Manual exposure mode on most point-and-shoots seems gimmicky; on the HX5, it worked well. Outside, a close-up of a flower was washed out and overexposed in auto mode. I switched to manual, adjusted the exposure, and the image was now perfect.

Sony gives you a nice wide-angle lens, although the zoom is not as big as some competitors’. My test shots were nice and sharp, under a variety of different lighting conditions.

The video, as with the Lumix, is a pain to work with, because the clips won’t open in either Windows Media Player or QuickTime Player and must be processed to be viewed. But, overall, this is about the best little compact superzoom I’ve seen yet.

Another Memphis Mom left her child in a scalding hot car this week. I do not know whether she forgot or was simply negligent (it is my place to be proactive not to judge). I can honestly say, I don’t think any of my moms (or dads) would intentionally leave a child in the Memphis heat.

Here are some ideas to prevent such tragedies for your family. Let me know if anyone has any other ideas.

1. Leave your purse or some other necessary item in your back seat with your child as a reminder.

2. If your trip is to return some item, then put that item in the back seat with your child as a reminder.

 3. When your child is in the back seat, keep a small stuffed animal on your dashboard as a reminder.

4. Put a picture of your child between the driver’s side window molding and the window glass as a reminder.

5. Leave your mobile phone in the back seat as a reminder.

6. Set your computer or mobile phone to ask “Did you drop off at daycare today?”

7. Consider purchasing devices like The Child Minder http://www.babyalert.info/ or The Child Presence Sensor http://www.nasa.gov/centers/langley/news/releases/2002/02-008.html Please pass this on to any friend who has small children.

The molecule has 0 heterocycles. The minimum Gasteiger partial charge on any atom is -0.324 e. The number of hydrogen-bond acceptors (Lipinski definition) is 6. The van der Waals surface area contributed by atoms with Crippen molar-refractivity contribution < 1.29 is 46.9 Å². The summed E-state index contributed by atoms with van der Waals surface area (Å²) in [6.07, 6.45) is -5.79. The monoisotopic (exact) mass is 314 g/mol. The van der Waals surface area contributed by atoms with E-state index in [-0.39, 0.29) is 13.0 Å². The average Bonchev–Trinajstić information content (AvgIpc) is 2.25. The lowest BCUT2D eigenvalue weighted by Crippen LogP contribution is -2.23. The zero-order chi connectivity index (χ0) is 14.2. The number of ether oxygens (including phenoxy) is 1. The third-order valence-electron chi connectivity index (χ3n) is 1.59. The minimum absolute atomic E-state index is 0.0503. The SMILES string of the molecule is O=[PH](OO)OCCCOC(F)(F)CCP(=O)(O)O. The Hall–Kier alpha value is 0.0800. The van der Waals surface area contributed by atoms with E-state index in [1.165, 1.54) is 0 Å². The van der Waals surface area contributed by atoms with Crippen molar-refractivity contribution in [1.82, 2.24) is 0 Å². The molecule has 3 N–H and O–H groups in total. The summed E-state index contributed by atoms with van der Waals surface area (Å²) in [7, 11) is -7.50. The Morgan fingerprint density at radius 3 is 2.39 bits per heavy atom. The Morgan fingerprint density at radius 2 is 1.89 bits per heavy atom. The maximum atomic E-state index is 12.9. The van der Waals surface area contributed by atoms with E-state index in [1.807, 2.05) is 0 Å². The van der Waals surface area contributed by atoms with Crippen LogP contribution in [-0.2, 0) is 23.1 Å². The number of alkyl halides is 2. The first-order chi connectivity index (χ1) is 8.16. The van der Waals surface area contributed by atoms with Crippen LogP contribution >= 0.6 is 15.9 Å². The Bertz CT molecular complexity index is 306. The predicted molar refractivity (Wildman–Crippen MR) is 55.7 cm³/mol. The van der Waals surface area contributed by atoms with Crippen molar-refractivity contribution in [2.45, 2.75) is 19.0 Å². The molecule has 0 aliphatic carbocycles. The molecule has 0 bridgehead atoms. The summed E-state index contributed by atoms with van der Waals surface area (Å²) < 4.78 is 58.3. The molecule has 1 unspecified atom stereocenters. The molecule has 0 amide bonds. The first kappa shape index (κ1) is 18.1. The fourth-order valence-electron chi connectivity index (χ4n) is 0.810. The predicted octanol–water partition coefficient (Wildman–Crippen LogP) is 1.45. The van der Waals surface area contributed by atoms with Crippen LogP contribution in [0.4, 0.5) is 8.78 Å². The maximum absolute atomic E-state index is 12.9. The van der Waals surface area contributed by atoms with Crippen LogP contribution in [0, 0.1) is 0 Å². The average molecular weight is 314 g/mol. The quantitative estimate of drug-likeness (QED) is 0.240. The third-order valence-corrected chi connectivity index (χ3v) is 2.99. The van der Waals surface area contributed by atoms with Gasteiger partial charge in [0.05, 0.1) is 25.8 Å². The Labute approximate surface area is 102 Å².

Dr. Tam

Today is Memorial Day and I would personally like to thank all the men and women of the United States Armed Forces for their efforts. 

Both of my parents served in the Navy.  My mother was a nurse at the Charleston Naval Hospital and my father was a physician aboard the submarine USS Nathanael Greene.  I am proud to be one of the few pediatricians in Memphis who accepts Tricare Insurance (the insurance provided to the families of those serving in the armed forces)

On this Memorial Day, I would like to give special recognition to Jamar Bing, one of the Medical Assistants who works at All Better Pediatrics.  Jamar spent close to 5 years as a Corpsman in the US Navy, 18 months of which while being deployed in Iraq.  As a Naval Corpsman, he gave medical support to the US Marines because hey lacked their own medical staff.  Thanks Jamar for your service to the country.  You are also a wonderful Medical Assistant.

I would like to take this oppoertunity to remind everyone who is in a position to hire employees that one of the best things you can do for someone who has served is provide them with a job.  I’m sure there are a lot of men and women, just like Jamar, who work extremely hard, are fun to work with, just need that first opportunity as a civilian.

Best wishes to everyone on this Memorial Day.

Dr. Folz

PS-These are some photos we thought you would enjoy on ths special day.

Dr. Folz, her father, her mother, and her family in front of the sail of the USS Nathanael Greene which is on permanent display at the US naval base in Port Canaveral, Florida.

Jamar Bing, Medical Assistant of All Better Pediatrics

                   

It is a myth to consider your children “drown proof”.  I would use the term “drown resistant” if they have taken or are taking swimming lessons.  With the summer swimming season underway, I thought I forward this article about basic pool rules and making your kids “drown resistant would be interesting”

My girl’s swimming abilities are progressing but both girls wore “floaty” suits (see picture) until they were 5 and became good swimmers (they were able to swim the entire length of the pool).  We also had and currently have a mandatory family rule. The rule that we enforce is that  two adults must be present when children are swimming

One last pool safety tip.  If you are at a house with a swimming pool and can not find your child, check the pool first not last.  Most people, in such situations, check the pool last which is a mistake if, God forbid, your child has fallen in.

Have a fun and safe summer of swimming!

Dr. Folz

Article: http://www.usatoday.com/news/health/painter/2010-05-24-yourhealth24_ST_N.htm?loc=interstitialskip&POE=click-refer

Student financial aid has become a topic that is as complicated as practicing medicine.  If you position your finances properly you have great advantages and a leg up over families who are not as organized.  The attached article from The Wall Street Journal reviews some short and long-term strategies that might improve your odds of receiving increased aid no matter your income or net worth.

Clearly it is never too early to start planning for the cost of college.

Dr. Folz

Financial Aid: How to Get More

http://online.wsj.com/article/SB10001424052748703612804575222303415618316.html